That being said, I think the main target audience for things like stat-affixed mounts and inner armor isn't actually whales directly, it's hardcore F2P players (especially min-maxers). They're the one most likely to feel the pressure/urgency to upgrade whenever the "meta" shifts, and so BHS introducing a new tier creates a market for EMP sellers. If the same inner armor that worked three years ago was still BiS today, all those F2P players would never have needed to buy anything (because, as a general rule, their main motivator is having a power advantage). Because those F2P players are spending gold not money, they're less likely to feel the same degree of pain about the "devaluing of their investment" (because keeping up with BiS means this happens constantly anyway).

    In other words, they shifted the cash shop (and the game) towards hardcore players, which means it's more focused on power (stats) and progression (stamina) and less focused on cosmetics. As a general rule, whales tend to be more casual players (since MMOs are time-gated, and for whales time is harder to come by than money), so this change probably did make spending less desirable for whales except if they're focused on trying to keep up. Things like player housing and skycastles would probably also be evaluated under this lens: what use is this "fluff" content to hardcore min-maxers?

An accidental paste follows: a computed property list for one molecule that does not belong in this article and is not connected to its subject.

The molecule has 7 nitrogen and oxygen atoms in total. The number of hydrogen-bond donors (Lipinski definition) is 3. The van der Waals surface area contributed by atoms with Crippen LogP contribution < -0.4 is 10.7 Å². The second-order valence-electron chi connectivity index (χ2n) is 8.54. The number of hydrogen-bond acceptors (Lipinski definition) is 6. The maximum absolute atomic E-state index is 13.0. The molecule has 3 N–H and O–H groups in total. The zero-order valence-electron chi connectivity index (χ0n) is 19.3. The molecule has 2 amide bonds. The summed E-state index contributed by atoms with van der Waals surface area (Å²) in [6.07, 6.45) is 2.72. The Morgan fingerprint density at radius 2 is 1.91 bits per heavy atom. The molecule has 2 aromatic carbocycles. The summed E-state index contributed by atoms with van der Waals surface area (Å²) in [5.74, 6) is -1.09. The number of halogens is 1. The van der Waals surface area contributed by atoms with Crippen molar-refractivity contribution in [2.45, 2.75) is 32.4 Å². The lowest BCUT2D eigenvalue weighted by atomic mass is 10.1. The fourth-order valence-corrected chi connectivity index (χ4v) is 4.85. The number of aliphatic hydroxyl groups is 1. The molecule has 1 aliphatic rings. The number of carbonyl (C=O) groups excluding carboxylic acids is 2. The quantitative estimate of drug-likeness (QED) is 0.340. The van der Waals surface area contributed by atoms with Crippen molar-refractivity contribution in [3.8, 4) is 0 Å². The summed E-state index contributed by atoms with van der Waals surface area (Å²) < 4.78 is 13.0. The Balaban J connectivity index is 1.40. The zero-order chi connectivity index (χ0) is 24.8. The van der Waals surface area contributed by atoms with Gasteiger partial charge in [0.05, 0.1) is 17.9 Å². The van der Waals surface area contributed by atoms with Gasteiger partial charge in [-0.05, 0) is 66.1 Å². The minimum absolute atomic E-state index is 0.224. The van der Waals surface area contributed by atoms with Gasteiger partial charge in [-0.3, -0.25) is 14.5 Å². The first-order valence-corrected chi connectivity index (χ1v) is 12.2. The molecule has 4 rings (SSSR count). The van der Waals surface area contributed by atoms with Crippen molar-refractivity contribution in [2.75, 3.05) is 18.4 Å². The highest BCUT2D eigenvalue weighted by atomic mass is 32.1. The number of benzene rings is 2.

Not generally true, just look at EVE Online, warframe, WOW, FFXIV.

    An even better example of this, is Black Desert Online... super competitive game, and many of the competitive players are also whales. And yet BDO doesn't sell direct stat-correlated gear (any product which does have stats, don't have competition with other products... I.E. the stats are marginal, and they don't make something else with even higher stats).

    BDO focuses on selling progress (just like EVE Online) and convenience or QoL items. Those are all things which retain value & use.